“So, what are you going to do?” she said. “You take the poison and be happy about it.”
Mangir’s disease cannot be cured. Treatments work for a while, then they stop working. For Mangir, writing the letter offered a chance to reflect on the totality of her cancer experience.
“It’s not enough to survive, you have to thrive,” she said. “And that is a mental act.”
As she sat down to handwrite her draft, she knew she wanted her letter to be both comforting and informative — full of the many things that helped her along the way. Most of all, she wanted to encourage the reader to practice acceptance.
Each of us are different, however, welcoming and trusting this process, this helpful liquid into our bodies helps our healing. Try to see it as a helpful ally!
“Not being scared is not an option. You will be scared, you will be anxious,” she said. “But you have to be clear in your mind that this is going to be healing for you. You can believe it will work instead of being suspicious, negative and pessimistic.”
She also shared self-care tips: Guided meditations, journaling, focusing on other people instead of her illness, and trying to remain thankful.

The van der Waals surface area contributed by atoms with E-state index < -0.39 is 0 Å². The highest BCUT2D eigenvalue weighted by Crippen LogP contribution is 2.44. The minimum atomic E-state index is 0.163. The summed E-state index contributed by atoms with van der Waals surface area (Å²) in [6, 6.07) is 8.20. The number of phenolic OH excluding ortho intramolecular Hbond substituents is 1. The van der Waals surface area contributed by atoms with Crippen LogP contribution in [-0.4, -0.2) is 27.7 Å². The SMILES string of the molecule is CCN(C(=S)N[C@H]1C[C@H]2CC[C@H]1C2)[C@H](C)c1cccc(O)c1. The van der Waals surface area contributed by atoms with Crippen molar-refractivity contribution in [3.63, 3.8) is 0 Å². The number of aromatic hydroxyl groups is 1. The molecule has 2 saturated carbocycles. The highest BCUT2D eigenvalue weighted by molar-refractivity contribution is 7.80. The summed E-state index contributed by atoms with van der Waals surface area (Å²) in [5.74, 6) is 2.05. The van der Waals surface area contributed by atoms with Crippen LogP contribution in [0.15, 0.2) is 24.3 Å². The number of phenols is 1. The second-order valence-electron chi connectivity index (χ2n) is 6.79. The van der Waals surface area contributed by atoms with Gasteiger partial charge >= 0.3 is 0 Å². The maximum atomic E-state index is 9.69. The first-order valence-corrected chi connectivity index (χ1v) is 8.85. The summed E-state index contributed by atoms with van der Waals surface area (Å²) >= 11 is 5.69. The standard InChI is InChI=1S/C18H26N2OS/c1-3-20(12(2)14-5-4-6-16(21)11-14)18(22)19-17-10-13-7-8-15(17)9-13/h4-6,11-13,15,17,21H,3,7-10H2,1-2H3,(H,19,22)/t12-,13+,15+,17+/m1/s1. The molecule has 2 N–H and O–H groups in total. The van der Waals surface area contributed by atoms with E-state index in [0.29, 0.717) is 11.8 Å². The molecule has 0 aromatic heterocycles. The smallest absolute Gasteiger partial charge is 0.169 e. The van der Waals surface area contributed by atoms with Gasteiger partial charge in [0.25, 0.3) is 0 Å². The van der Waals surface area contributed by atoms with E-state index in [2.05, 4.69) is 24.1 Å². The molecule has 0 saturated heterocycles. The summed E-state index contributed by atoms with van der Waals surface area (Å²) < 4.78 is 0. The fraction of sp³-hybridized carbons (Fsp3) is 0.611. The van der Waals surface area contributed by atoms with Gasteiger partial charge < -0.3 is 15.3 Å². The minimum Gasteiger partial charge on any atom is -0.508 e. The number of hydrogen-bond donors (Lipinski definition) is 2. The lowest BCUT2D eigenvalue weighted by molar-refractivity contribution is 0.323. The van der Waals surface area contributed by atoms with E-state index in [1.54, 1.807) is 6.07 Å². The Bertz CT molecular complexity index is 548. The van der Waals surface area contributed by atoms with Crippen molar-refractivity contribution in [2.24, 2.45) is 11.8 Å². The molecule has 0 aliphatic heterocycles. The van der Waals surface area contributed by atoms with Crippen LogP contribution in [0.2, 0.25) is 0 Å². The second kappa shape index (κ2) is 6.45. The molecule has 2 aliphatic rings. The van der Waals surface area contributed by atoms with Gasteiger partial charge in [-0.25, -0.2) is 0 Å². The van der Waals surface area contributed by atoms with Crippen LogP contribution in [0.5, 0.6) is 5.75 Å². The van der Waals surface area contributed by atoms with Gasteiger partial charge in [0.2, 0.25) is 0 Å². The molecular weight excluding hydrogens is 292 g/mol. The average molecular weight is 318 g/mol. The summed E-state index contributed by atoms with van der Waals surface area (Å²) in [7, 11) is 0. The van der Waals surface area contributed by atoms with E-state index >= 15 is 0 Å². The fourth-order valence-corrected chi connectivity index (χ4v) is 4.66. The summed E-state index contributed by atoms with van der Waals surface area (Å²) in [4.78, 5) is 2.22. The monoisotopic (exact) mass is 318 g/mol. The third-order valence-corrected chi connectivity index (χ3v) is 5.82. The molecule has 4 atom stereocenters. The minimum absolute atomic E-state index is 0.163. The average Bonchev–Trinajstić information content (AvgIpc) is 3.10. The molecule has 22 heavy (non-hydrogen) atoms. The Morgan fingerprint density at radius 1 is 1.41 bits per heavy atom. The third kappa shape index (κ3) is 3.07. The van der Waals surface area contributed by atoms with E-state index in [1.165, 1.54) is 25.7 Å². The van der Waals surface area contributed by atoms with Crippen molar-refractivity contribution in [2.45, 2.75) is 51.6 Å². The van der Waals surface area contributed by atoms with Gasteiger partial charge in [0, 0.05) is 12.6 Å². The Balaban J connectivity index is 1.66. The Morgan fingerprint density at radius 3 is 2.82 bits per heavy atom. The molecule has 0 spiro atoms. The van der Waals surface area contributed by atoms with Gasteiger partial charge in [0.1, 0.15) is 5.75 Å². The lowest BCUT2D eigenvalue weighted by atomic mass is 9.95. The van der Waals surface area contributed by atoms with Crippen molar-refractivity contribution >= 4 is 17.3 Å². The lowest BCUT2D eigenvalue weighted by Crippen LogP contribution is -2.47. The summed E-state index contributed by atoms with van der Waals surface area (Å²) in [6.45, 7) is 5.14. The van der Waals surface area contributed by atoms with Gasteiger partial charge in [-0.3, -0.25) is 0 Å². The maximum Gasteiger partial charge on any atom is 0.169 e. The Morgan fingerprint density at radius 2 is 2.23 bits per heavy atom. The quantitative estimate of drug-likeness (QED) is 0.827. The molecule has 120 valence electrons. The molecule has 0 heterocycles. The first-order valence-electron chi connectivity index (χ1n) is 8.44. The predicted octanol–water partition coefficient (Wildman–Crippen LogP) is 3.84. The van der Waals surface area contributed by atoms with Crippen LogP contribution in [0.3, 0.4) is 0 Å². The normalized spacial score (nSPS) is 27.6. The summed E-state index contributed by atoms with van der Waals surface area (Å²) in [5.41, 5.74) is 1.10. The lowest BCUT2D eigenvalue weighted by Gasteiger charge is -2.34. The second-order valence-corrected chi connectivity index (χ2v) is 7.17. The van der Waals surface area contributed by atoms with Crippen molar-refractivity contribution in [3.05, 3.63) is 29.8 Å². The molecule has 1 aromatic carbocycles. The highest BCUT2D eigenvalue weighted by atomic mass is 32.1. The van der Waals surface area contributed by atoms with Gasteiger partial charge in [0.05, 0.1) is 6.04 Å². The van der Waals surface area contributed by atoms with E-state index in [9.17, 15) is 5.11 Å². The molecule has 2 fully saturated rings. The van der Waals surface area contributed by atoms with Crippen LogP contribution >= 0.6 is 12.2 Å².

I am grateful for this life, for this place, for the ability to receive this treatment! Gratitude keeps me going most days, and when I put my head on my pillow I feel grateful, as I do when I open my eyes in the morning!
This is a dance between the “disease” and us! Kind of peaceful coexistence....
She signed it: A fellow traveler
‘Cry if you need to, but laugh when you can’
Dale Barnes, 72, began her career as an oncology nurse in the ‘80s and now works as a certified legal nurse consultant and a clinical educator at a home healthcare agency. She was diagnosed with ovarian cancer in 2014.
Before her illness, Barnes thought she understood what it was like to have cancer. It turned out she was wrong.
“I thought I really got it, but I really didn’t,” she said. “Not until I went through it myself.”
Over the course of her treatment, Barnes found herself pushing away well-meaning friends who showered her with sympathy. “It was the people who said, ‘Poor Dale, poor Dale,’” she said. “I didn’t want any of that.”
She also bristled when people told her how brave she was.
“I wanted to gag,” she said. “This isn’t about being brave. You have a choice: you can break down and wallow in misery, or you can put one foot in front of another and move forward.”